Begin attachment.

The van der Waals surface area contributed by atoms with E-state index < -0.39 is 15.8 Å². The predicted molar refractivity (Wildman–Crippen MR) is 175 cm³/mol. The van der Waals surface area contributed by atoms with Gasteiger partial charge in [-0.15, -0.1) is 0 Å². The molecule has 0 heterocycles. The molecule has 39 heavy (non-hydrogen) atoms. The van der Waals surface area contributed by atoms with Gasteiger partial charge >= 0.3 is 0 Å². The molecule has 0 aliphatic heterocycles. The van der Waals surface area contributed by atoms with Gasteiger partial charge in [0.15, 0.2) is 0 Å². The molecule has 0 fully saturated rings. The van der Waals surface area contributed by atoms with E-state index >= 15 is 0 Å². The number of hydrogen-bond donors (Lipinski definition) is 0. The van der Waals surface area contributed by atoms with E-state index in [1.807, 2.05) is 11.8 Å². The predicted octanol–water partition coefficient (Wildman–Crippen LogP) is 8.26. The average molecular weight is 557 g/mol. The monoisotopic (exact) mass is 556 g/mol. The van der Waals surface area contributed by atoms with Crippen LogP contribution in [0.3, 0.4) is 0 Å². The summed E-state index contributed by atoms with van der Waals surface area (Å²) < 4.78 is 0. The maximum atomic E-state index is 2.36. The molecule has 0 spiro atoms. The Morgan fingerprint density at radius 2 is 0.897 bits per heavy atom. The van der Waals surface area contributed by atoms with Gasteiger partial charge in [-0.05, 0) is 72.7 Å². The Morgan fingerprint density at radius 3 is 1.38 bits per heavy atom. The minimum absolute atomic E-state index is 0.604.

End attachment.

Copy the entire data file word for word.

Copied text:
The van der Waals surface area contributed by atoms with E-state index < -0.39 is 15.8 Å². The predicted molar refractivity (Wildman–Crippen MR) is 175 cm³/mol. The van der Waals surface area contributed by atoms with Gasteiger partial charge in [-0.15, -0.1) is 0 Å². The molecule has 0 heterocycles. The molecule has 39 heavy (non-hydrogen) atoms. The van der Waals surface area contributed by atoms with Gasteiger partial charge >= 0.3 is 0 Å². The molecule has 0 aliphatic heterocycles. The van der Waals surface area contributed by atoms with Gasteiger partial charge in [0.15, 0.2) is 0 Å². The molecule has 0 fully saturated rings. The van der Waals surface area contributed by atoms with E-state index >= 15 is 0 Å². The number of hydrogen-bond donors (Lipinski definition) is 0. The van der Waals surface area contributed by atoms with E-state index in [1.807, 2.05) is 11.8 Å². The predicted octanol–water partition coefficient (Wildman–Crippen LogP) is 8.26. The average molecular weight is 557 g/mol. The monoisotopic (exact) mass is 556 g/mol. The van der Waals surface area contributed by atoms with Crippen LogP contribution in [0.3, 0.4) is 0 Å². The summed E-state index contributed by atoms with van der Waals surface area (Å²) < 4.78 is 0. The maximum atomic E-state index is 2.36. The molecule has 0 spiro atoms. The Morgan fingerprint density at radius 2 is 0.897 bits per heavy atom. The van der Waals surface area contributed by atoms with Gasteiger partial charge in [-0.05, 0) is 72.7 Å². The Morgan fingerprint density at radius 3 is 1.38 bits per heavy atom. The minimum absolute atomic E-state index is 0.604.